Anna Head


Anna Head

Brookline, Norfolk County, Massachusetts, USA
Death 24 Dec 1932 (aged 75)
Alameda County, California, USA
Burial Oakland, Alameda County, California, USA
Plot 6
Memorial ID 8862194 View Source
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In several respects one of the most noted women in Alameda county is Miss Anna Head, who is best known perhaps as the founder of the famous Anna Head School, at Berkeley, one of the best known schools for girls in the west. She is also well known as a traveler and scientist, her love for birds and flowers leading her into extensive travel through the by-ways of this country and to foreign lands. Her life has been a useful one and she commands to a marked degree the respect and admiration of all who know her.

Miss Head was born in Brookline, Massachusetts, on the 7th day of May, 1857, and is a daughter of the late Judge Edward F. and Eliza (Clement) Head. Her father was a native of Boston; was graduated from Harvard Law School, and practiced his profession in Massachusetts. In 1861 he came to California, his family joining him in 1868, and here he gained distinction in his profession. He served as judge of the superior court of San Mateo county and became known as “the blind judge,” having been stricken with blindness while in office, regardless of which affliction he was reelected to the bench and rendered able and appreciated service. Miss Head’s brother-in-law, the late Professor Josiah Royce, was a famous educator and philosopher. He was born in Grass Valley, California, was graduated from the University of California at the age of twenty years; studied in one of Germany’s noted universities and later became one of Harvard’s best known professors.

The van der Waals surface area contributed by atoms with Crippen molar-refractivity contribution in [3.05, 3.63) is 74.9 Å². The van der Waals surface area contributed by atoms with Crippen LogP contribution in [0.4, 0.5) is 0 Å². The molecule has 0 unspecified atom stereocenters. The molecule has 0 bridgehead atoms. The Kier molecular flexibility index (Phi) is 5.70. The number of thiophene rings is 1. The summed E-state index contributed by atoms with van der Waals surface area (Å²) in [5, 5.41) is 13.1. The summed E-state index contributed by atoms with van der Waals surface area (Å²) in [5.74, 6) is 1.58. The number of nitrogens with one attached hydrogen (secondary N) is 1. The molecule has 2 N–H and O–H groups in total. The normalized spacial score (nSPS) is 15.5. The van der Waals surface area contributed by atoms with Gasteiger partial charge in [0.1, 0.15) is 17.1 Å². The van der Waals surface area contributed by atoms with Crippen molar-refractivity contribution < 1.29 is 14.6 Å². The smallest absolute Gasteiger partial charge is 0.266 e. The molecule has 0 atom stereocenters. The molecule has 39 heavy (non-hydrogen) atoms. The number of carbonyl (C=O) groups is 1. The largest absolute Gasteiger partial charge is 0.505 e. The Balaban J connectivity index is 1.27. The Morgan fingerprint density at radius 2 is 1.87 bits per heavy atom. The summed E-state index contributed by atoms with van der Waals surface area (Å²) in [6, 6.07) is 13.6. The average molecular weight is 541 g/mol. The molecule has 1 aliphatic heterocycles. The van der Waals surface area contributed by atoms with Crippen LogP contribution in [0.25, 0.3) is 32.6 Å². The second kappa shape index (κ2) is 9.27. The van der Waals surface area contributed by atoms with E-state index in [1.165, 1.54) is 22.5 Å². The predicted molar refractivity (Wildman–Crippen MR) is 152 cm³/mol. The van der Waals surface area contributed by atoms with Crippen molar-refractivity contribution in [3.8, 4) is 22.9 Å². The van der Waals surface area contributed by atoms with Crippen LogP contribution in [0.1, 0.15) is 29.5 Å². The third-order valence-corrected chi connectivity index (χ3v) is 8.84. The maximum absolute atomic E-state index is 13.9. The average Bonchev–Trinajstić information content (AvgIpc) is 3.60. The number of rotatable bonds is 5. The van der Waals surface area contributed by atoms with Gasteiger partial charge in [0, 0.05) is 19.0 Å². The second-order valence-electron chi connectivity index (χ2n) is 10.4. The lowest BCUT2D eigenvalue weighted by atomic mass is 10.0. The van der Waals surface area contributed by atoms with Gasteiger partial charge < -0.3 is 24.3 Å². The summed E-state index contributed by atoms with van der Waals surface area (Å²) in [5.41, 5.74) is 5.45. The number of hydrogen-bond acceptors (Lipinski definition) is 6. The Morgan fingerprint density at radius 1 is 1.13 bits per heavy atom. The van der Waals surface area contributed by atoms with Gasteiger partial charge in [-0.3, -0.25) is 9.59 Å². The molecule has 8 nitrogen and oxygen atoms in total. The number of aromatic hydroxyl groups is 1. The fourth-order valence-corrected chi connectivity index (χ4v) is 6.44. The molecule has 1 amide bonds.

Miss Head came to California in 1868 and was educated in a private French school in Oakland conducted by Professor Miel. She was graduated from the Oakland high school in 1874, after which she studied music in Boston, Massachusetts. She was one of about twelve girls who were graduated from the University of California in 1879, one of her classmates being ex-Governor George Pardee.

After spending several years in travel and study in Europe, she returned to Alameda county and on August 1, 1888, established a school for girls, now known as the Anna Head School. She started with thirty day pupils but later received both boarding and day pupils, and the school made steady and substantial progress under her direction until 1909, when she sold the institution to Miss Mary Elizabeth Wilson, who is still its principal. She started the school with high ideals relative to the training of girls, and adhered to them closely, so that the school soon gained a reputation second to no other school of its kind in this part of the country, a prestige which the institution still enjoys, having more than a thousand graduates scattered throughout the various countries of the world.

Miss Head is a communicant of St. Mark’s Protestant Episcopal church, which she loyally supports, as she also does all other worthy causes. She is a member of the Garden Club of Alameda County, the Botanical Club of the University of California and the Cooper Club, these memberships being indicative of her interest in birds and flowers, of both of which she is passionately fond. For this reason she makes many summer visits to the Yosemite valley and the Feather river district, as well as the mountain districts, in search of something new in nature and in the interest of the Academy of Science. She is regarded as an authority on her favorite subjects and has written a number of interesting and valuable articles for the Bird Magazine.